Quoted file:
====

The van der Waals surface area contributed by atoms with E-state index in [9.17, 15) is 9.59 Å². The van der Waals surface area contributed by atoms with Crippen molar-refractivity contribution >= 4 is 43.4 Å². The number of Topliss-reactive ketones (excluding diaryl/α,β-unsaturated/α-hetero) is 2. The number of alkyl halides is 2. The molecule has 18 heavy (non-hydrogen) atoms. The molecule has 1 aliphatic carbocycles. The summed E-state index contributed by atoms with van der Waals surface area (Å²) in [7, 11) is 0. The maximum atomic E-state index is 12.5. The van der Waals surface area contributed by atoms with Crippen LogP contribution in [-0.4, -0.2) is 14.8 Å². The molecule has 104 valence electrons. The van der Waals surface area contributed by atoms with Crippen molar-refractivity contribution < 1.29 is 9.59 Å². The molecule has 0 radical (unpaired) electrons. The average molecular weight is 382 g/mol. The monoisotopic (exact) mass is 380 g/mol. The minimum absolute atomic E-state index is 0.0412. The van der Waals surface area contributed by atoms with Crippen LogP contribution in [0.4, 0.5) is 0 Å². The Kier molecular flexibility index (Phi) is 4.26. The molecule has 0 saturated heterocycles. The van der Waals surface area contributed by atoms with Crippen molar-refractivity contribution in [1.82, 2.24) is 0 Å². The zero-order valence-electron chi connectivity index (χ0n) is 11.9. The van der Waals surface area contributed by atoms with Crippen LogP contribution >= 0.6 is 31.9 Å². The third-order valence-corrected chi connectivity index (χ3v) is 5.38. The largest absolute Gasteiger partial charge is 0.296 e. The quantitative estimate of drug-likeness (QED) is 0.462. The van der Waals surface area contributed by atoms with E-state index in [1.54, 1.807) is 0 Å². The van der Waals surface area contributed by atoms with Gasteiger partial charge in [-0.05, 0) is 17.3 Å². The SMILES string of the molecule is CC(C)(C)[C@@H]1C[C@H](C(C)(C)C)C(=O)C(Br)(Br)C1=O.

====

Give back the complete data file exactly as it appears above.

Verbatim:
The van der Waals surface area contributed by atoms with E-state index in [9.17, 15) is 9.59 Å². The van der Waals surface area contributed by atoms with Crippen molar-refractivity contribution >= 4 is 43.4 Å². The number of Topliss-reactive ketones (excluding diaryl/α,β-unsaturated/α-hetero) is 2. The number of alkyl halides is 2. The molecule has 18 heavy (non-hydrogen) atoms. The molecule has 1 aliphatic carbocycles. The summed E-state index contributed by atoms with van der Waals surface area (Å²) in [7, 11) is 0. The maximum atomic E-state index is 12.5. The van der Waals surface area contributed by atoms with Crippen LogP contribution in [-0.4, -0.2) is 14.8 Å². The molecule has 104 valence electrons. The van der Waals surface area contributed by atoms with Crippen molar-refractivity contribution < 1.29 is 9.59 Å². The molecule has 0 radical (unpaired) electrons. The average molecular weight is 382 g/mol. The monoisotopic (exact) mass is 380 g/mol. The minimum absolute atomic E-state index is 0.0412. The van der Waals surface area contributed by atoms with Crippen LogP contribution in [0.4, 0.5) is 0 Å². The Kier molecular flexibility index (Phi) is 4.26. The molecule has 0 saturated heterocycles. The van der Waals surface area contributed by atoms with Crippen molar-refractivity contribution in [1.82, 2.24) is 0 Å². The zero-order valence-electron chi connectivity index (χ0n) is 11.9. The van der Waals surface area contributed by atoms with Crippen LogP contribution >= 0.6 is 31.9 Å². The third-order valence-corrected chi connectivity index (χ3v) is 5.38. The largest absolute Gasteiger partial charge is 0.296 e. The quantitative estimate of drug-likeness (QED) is 0.462. The van der Waals surface area contributed by atoms with E-state index in [1.54, 1.807) is 0 Å². The van der Waals surface area contributed by atoms with Gasteiger partial charge in [-0.05, 0) is 17.3 Å². The SMILES string of the molecule is CC(C)(C)[C@@H]1C[C@H](C(C)(C)C)C(=O)C(Br)(Br)C1=O.